Orange County Turns Blue

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By Charlie Warner, Special to the Independent

Early on election night, Democrats at the local headquarters in the former Boom Boom Room nightclub react to early returns where Hillary Clinton led. Photo by Mitch Ridder.
Early on election night, Democrats at the local headquarters in the former Boom Boom Room nightclub react to early returns where Hillary Clinton led.
Photo by Mitch Ridder.

In Orange County, where over 800,000 people voted in the general election, 48.9% cast ballots for the Hillary Clinton-Tim Kaine ticket, compared to 44.9% for the Donald Trump-Mike Pence slate, the first time in 80 years that a majority of county voters endorsed a Democrat.

The last Democratic presidential candidate to win Orange County was Franklin Delano Roosevelt, who in 1936 went on to win 46 of the 48 states, achieving the largest victory ever in terms of electoral college votes.

Franklin Delano Roosevelt cruises by an early version of the western White House, the restauran, in 1938.
Franklin Delano Roosevelt cruises by an early version of the western White House, the restaurant, in 1938.

Just 65% of registered voters in Laguna Beach turned out for the presidential election, with 52.8% casting votes for Clinton, while 31.9 percent voted for Trump.

California as a whole heavily favored Clinton, who received 61% of the vote while Trump earned 33% of the vote. Clinton’s win in California helped her win the popular vote, becoming only the fifth presidential candidate in U.S. history to win the popular vote but lose in the electoral college.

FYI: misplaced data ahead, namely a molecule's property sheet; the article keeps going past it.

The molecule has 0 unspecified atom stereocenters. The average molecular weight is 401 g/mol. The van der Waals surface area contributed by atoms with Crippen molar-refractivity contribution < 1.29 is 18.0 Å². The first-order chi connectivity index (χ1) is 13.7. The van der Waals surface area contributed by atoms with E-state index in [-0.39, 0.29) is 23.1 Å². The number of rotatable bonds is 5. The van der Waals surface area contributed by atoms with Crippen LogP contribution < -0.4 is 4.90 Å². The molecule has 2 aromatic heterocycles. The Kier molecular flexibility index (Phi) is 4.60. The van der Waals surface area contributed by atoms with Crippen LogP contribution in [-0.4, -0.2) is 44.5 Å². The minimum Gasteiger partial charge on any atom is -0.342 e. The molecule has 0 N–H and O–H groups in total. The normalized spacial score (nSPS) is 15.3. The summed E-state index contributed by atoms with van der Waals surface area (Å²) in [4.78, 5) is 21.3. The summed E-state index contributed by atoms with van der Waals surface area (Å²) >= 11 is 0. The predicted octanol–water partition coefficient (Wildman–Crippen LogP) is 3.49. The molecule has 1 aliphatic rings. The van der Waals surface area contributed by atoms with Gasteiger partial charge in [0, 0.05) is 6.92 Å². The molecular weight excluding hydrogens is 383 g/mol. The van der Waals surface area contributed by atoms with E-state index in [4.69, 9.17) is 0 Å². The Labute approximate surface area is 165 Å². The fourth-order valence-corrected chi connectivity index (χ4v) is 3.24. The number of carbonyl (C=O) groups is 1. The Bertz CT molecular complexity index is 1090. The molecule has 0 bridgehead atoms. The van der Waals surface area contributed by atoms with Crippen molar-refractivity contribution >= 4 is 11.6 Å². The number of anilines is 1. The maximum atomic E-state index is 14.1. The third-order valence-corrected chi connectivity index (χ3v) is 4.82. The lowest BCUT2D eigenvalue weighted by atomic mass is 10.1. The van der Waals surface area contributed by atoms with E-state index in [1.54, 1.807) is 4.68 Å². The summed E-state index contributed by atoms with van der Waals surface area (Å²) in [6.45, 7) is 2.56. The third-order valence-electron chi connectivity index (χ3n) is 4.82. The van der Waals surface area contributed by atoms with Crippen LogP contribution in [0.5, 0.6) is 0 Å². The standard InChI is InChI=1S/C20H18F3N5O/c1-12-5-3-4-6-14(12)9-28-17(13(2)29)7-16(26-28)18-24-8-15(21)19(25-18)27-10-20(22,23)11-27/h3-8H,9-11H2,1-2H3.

Countywide, incumbent Congressman Dana Rohrabacher, a Republican from Huntington Beach, won 59% of the vote for the 48th Congressional District, with challenger Sue Savary, of Newport Beach, earning 40% of the vote.

In Laguna Beach, though, Savary came out the winner, with 50% of the vote, compared to 44% for the incumbent member of the House of Representatives. He’s been in office since 1989 and has led the 48th District since the 2012 general election.

Ari Grayson, a Laguna Beach resident, was defeated by incumbent Republican John Moorlach in the 37th District State Senate race. Grayson won 42% of the vote, as Moorlach received 58%.

More propositions were passed than not, with 10 new propositions going into effect in the near future.

On Prop. 64, to legalize marijuana for recreational use in California, the county voted 50.9% to 49.2% in favor, while Laguna Beach favored the measure more strongly, 54.1% to 36.1%, according to the county registrar’s results.

Laguna Beach has twice previously voted on failed initiatives to legalize recreational marijuana. California was the first state to allow medical use of marijuana with the passing of Prop. 215 in 1996. California became one of four states to legalize marijuana in some form on Nov. 8, along with Massachusetts, Nevada and Maine.

On Prop. 62, a measure to repeal the state’s death penalty, revealed in interesting disparity. While 54% of Californians rejected the measure and voted to keep the current death penalty in place, a majority of Laguna Beach voters cast ballots to approve the measure, 45.1% to 42.5% against.

Prop. 67 banning single use plastic bags in California also passed statewide. In Orange County, however, the vote was 58% against the proposition.

Laguna Beach, one of the first cities to ban plastic bags in the county, voted differently, with 53.5% favoring the proposition.

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